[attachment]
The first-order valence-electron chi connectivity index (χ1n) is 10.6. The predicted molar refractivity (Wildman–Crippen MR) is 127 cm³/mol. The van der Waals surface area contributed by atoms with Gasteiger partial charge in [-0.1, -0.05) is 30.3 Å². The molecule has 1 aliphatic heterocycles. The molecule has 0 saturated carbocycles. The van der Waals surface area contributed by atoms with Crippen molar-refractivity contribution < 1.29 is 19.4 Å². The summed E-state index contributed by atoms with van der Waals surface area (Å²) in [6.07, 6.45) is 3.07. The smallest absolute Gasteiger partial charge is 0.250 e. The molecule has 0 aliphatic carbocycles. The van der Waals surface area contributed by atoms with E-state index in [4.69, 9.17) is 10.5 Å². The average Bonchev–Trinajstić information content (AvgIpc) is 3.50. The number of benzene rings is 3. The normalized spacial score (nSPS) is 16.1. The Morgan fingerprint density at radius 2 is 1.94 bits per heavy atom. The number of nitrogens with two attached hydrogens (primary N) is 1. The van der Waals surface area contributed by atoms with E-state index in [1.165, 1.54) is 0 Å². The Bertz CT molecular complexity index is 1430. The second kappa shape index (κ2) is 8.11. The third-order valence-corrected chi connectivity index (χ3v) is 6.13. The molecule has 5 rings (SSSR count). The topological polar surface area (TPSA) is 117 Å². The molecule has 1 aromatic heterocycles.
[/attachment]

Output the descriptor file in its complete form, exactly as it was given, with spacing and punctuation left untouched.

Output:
The first-order valence-electron chi connectivity index (χ1n) is 10.6. The predicted molar refractivity (Wildman–Crippen MR) is 127 cm³/mol. The van der Waals surface area contributed by atoms with Gasteiger partial charge in [-0.1, -0.05) is 30.3 Å². The molecule has 1 aliphatic heterocycles. The molecule has 0 saturated carbocycles. The van der Waals surface area contributed by atoms with Crippen molar-refractivity contribution < 1.29 is 19.4 Å². The summed E-state index contributed by atoms with van der Waals surface area (Å²) in [6.07, 6.45) is 3.07. The smallest absolute Gasteiger partial charge is 0.250 e. The molecule has 0 aliphatic carbocycles. The van der Waals surface area contributed by atoms with E-state index in [4.69, 9.17) is 10.5 Å². The average Bonchev–Trinajstić information content (AvgIpc) is 3.50. The number of benzene rings is 3. The normalized spacial score (nSPS) is 16.1. The Morgan fingerprint density at radius 2 is 1.94 bits per heavy atom. The number of nitrogens with two attached hydrogens (primary N) is 1. The van der Waals surface area contributed by atoms with E-state index in [1.165, 1.54) is 0 Å². The Bertz CT molecular complexity index is 1430. The second kappa shape index (κ2) is 8.11. The third-order valence-corrected chi connectivity index (χ3v) is 6.13. The molecule has 5 rings (SSSR count). The topological polar surface area (TPSA) is 117 Å². The molecule has 1 aromatic heterocycles.